He was notable in his absence during the first episode of season 8, but you’d expect him to make his long-awaited return in the coming episodes, likely taking over Winterfell and pushing what’s left of the armies of the North back to King’s Landing.
Over the seasons his identity has been wrapped in a shroud of mystery, mostly down to the fact that the show’s creators have revealed almost no details about his backstory (other than the fact he was once a human who was turned into a White Walker by the Children of the Forest).
So with one episode down and five to go, we’ve taken a look at the seven different possibilities of who he could be.
Probably the most well-known theory is that the Night King and Bran are the same person.
It goes that Bran has a warging related accident (like when he frazzled Hodor) and traps himself inside the bloke who gets stabbed by dragonglass and turned into the Night King. Basically he’s stuck inside another man’s body.
Not a bad body to get stuck in, though.
This has been getting a lot of traction and it links to the fact that “only Targaryens can ride dragons”.
We know the Night King can – see season seven finale when he resurrected Viserion – which would support the theory about the three headed dragon; three Targaryens (Jon, Daenerys, Night King), three dragons.
Then there’s the scene with (dead) Ned Umber.
We unfortunately saw him at the end of episode one nailed to a wall, surrounded by a mass of severed body parts. These limbs were arranged in a spiral shape, which became even more prominent when it was set alight by Beric.
This mysterious symbol is weirdly similar to the Targaryen sigil and over the course of the seasons we’ve seen this shape again and again and again, particularly with the White Walkers.
Look, here’s the sigil:
Here’s the symbol:
See, he could very well be a Targaryen.
This theory suggests that the man who became the Night King was originally a Stark, which comes from the fact the Night’s King – a different character from the books – was probably a Stark too. He was the 13th Lord Commander of the Night’s Watch, who apparently fell in love with a White Walker and married her.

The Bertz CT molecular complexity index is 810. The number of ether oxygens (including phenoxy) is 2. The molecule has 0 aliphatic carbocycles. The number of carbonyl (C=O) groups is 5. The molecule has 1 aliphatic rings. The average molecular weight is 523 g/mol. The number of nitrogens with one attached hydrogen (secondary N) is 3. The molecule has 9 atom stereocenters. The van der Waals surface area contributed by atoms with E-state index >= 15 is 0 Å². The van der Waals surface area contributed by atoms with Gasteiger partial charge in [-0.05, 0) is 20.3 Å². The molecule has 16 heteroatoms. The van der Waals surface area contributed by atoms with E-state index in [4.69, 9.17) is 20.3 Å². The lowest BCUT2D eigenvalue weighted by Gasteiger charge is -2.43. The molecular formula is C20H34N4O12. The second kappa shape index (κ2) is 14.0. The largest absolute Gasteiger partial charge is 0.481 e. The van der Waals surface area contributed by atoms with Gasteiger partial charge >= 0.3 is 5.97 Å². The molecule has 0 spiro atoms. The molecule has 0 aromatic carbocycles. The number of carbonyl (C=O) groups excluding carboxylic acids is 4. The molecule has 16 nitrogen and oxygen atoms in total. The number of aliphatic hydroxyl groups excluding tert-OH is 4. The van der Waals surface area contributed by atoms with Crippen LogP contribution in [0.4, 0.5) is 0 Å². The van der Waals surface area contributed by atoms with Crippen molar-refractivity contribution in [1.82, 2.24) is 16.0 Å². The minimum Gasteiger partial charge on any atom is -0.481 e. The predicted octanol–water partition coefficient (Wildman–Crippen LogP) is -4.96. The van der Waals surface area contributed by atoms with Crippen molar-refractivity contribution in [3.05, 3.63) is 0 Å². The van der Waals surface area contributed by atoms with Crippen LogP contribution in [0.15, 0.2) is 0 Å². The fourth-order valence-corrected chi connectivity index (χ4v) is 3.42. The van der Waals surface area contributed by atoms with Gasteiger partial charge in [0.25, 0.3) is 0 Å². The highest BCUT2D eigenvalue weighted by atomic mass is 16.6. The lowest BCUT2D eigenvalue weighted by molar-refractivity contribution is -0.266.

Have the showrunners nicked aspect of this backstory for the TV version of the Night King? He’s definitely got something going on with Bran but that could just be because of their connection with Brandon the Builder – the bloke that (obviously) built the wall and kept the wights away from Winterfell.
The theory he’s former Lord Commander of the Night’s Watch hinges on the sigil on the Night King’s armor which supposedly looks like a crow’s skull.
Not the one we know, but one a long, long time ago.
The Children of the Forest used him as their weapon because of his powers – is his control of wights linked to his warging powers?
Plus he seems to have an uncanny knack for predicting events, suggesting he has a somewhat fluid grasp on time.
He attacks Jon and the Night’s Watch at Hardhome – because he already knew they were there – and he laid a trap for Dany and her dragons in season 7.
Perhaps the title of the Night King is actually something that’s passed down from person (?) to person every time the White Walkers rise.
In this sense his crown would be much like the role of the Three-Eyed Raven.
There’s even a crazy theory that Jon will become the new Night King – sacrificing himself to somehow save everyone else.
What a bittersweet ending that’d be.
Both men are legendary figures – perhaps even one and the same – who defeated the “darkness” (White Walkers?) long ago, but some think that the only way Azor Ahai/the Last Hero did this was by becoming one of them.
Maybe the Children of the Forest turned him into the Night King in order to control the White Walkers.
This one’s pretty far-fetched to be honest.
Not no one in the same sense as the faceless men from Braavos, just nobody significant – well, other than a scary ice king hellbent on destroying humans. It’s what he was essentially created for, after all.
Showrunner D. B. Weiss did tell Deadline: “I don’t think of the Night King as a villain as much as, Death. … The Night King doesn’t have a choice; he was created that way, and that’s what he is. In some ways, he’s just death, coming for everyone in the story, coming for all of us. In some ways, it’s appropriate he doesn’t speak. What’s death going to say? Anything would diminish him. He’s just a force of destruction.”
This is simultaenously the most likely/anticlimactic explanation out there.
All will be revealed soon enough.
Images via HBO